Like an energetic Golden Retriever, I need to be walked daily, almost without regard to weather, and I have a fondness for water that I fear makes me a questionable house guest-cum-nurse. Fortunately for me, Drunk Tailor has a granular knowledge of his surroundings that allows him to recalibrate his understanding of the places he likes to suit my needs: hence a Sunday trip to Fort Washington, Maryland. Plenty of room to wander, a wide* meandering river, defensive weapons installations.
It’s a large site and we only explored the main fort structure, the shore by the lighthouse, and the visitors’ center (I’ve seen plenty of Endicott batteries before, both on the Potomac and on Narragansett Bay). It started out well enough: the curious tripping stick figure sign warned us of the wooden bridge into the fort, and reminded me of a friend with a fondness for fonts and curious graphic design.
Guardhouse, batteries, masonry walls, stables, earthworks, former ditches, the remains of powder houses: all good stuff. The signs were what one comes to expect from the NPS: UV-damaged labels, slightly behind the times graphically, indicative of the slow pace and underfunding of the preservation of our national heritage.
Drunk Tailor’s memories of Fort Washington include a first-person living history event set on the (literal) eve of the Civil War, with men portraying member of a Texas-based unit wondering how they would ever get home, and responding to a woman’s inquiries about General Lee and Grant with the suggestion that reading Harper’s would bring her up to date with current events. Now, we are in January and my expectations are low in the cultural heritage off-season: this is the time for maintenance, upgrades, rest and refurbishment.
What I did not expect– though I should have– was the leftover daily event roster from some time in 2016.
Boom! Goes the cannon, et cetera. Because Boom! is easy. Add in a side of spinning and we are good to go, right? We got something for the ladies. (You know where this is going, right?)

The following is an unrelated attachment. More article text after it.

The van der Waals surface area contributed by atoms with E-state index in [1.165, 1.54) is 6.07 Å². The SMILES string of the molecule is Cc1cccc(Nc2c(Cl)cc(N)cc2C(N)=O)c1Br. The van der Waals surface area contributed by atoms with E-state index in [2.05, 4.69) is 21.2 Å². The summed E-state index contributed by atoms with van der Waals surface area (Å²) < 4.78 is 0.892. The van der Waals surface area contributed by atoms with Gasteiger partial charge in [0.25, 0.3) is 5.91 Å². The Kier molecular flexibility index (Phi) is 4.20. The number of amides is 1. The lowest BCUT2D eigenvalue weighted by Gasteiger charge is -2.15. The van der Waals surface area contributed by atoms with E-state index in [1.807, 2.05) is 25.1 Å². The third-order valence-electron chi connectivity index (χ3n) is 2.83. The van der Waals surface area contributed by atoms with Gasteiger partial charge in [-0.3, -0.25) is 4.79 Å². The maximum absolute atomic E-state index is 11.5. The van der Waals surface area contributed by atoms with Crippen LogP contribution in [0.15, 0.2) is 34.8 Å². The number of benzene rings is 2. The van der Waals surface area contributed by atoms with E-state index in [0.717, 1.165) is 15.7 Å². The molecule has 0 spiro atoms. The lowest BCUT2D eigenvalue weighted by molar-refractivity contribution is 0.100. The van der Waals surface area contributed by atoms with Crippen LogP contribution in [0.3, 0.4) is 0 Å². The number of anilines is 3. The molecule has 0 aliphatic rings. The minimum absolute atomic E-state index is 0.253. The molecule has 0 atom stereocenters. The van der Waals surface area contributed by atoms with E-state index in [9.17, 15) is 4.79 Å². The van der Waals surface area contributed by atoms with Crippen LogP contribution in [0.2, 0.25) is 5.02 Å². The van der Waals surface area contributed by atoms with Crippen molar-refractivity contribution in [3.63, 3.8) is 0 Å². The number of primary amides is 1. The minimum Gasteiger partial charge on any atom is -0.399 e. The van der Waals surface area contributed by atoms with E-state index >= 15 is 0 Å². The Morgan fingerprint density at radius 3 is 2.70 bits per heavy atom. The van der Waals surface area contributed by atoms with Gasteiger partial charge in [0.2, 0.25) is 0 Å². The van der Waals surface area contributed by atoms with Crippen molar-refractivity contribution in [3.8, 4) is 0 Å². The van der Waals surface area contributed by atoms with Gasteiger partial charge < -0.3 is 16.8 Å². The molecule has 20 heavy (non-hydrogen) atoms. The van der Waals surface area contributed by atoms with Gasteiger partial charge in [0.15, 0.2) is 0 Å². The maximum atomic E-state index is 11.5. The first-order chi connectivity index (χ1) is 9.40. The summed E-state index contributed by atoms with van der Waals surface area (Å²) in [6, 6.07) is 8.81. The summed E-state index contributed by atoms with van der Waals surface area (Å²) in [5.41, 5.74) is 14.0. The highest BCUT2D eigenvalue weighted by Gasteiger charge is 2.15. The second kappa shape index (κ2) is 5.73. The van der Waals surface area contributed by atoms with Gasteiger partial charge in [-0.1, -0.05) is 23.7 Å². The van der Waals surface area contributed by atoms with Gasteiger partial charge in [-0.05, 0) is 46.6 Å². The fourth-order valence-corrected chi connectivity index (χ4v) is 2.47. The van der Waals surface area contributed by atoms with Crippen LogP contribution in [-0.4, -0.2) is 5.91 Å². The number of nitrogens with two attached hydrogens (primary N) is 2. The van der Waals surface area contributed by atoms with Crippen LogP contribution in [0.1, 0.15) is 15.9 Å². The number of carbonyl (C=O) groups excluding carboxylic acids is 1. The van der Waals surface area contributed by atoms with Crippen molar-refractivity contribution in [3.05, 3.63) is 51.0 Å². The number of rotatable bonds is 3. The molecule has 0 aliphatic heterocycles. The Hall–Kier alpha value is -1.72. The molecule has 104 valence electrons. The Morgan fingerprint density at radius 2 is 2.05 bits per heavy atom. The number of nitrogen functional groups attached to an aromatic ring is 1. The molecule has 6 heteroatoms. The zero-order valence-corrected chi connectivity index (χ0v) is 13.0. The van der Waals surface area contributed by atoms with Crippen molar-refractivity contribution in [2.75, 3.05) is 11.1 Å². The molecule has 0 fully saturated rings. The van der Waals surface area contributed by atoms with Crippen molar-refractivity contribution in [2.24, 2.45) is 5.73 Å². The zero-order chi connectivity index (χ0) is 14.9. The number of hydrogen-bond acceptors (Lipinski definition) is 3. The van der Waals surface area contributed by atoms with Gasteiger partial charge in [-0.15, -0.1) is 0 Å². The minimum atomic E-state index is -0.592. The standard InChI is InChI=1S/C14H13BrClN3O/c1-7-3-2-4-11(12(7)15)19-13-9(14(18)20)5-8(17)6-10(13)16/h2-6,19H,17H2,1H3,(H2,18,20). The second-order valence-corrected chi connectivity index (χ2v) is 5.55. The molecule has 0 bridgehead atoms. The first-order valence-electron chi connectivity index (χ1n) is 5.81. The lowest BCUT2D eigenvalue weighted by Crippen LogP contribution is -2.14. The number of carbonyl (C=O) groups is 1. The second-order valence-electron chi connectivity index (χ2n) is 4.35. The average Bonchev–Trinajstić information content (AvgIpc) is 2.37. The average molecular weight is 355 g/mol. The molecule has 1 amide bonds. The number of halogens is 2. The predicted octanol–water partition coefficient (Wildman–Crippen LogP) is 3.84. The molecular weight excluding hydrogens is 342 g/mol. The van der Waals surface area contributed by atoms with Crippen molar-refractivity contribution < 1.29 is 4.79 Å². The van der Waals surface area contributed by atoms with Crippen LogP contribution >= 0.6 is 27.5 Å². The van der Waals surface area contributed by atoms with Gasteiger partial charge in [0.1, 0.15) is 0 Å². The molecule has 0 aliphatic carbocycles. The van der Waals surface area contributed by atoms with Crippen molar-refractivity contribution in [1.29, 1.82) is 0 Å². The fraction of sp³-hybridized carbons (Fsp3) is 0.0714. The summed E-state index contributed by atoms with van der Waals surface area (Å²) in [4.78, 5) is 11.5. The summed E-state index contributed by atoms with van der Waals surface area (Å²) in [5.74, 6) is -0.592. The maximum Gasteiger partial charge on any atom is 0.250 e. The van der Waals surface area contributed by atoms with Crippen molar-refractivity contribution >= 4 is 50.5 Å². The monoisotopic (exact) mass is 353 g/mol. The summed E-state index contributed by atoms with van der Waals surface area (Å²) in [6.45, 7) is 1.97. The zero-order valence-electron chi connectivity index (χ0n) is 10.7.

The best thing I can say for Fort Washington is that I was spared endless racks of brown sticks displayed with only the barest of identifying labels and no interpretation**. But here we are at a site with over 200 years of history and just the vaguest hints in the visitor center of decades of use and change over time. And I like military history. I like weapons. But the more I visit the more I marvel at the way we underestimate our visitors’ capacity for understanding and interest in the past.
As we drove away from Fort Washington, I began to think that once again, we are asking the wrong questions. Instead of questions that can be answered, “Guns Got Bigger,” why not ask some of the following:
- What was daily life like for the men stationed here?
- What material differences did officers and enlisted men experience?
- Could enlisted men get married? Where were their wives?
- How much did soldiers get paid?
- What was the typical term of enlistment? Did that change over time?
- Where were the stables? What were the horses used for?
- How was the fort supplied? Where were the kitchens?
- Where were the mess halls? What was a typical diet?
- How did rations differ for men and officers?
- Did any of the British officers or enlisted men remember the area around Washington, D.C. from their service in the Revolutionary War? To what degree might that have influenced the way the War of 1812 was fought?
- What about that court martial, Captain Dyson? How was it run? What testimony did Dyson give?
Perhaps the most salient question to ask, on the Monday of inauguration week, is why do we care so little for our shared past that we accept the level of funding and staffing that gives us this level of interpretation? Don’t we, as a people, and our history, matter more than this?
*For the East Coast. The Potomac ain’t no Mississippi.
** I’m looking at you, West Point Museum.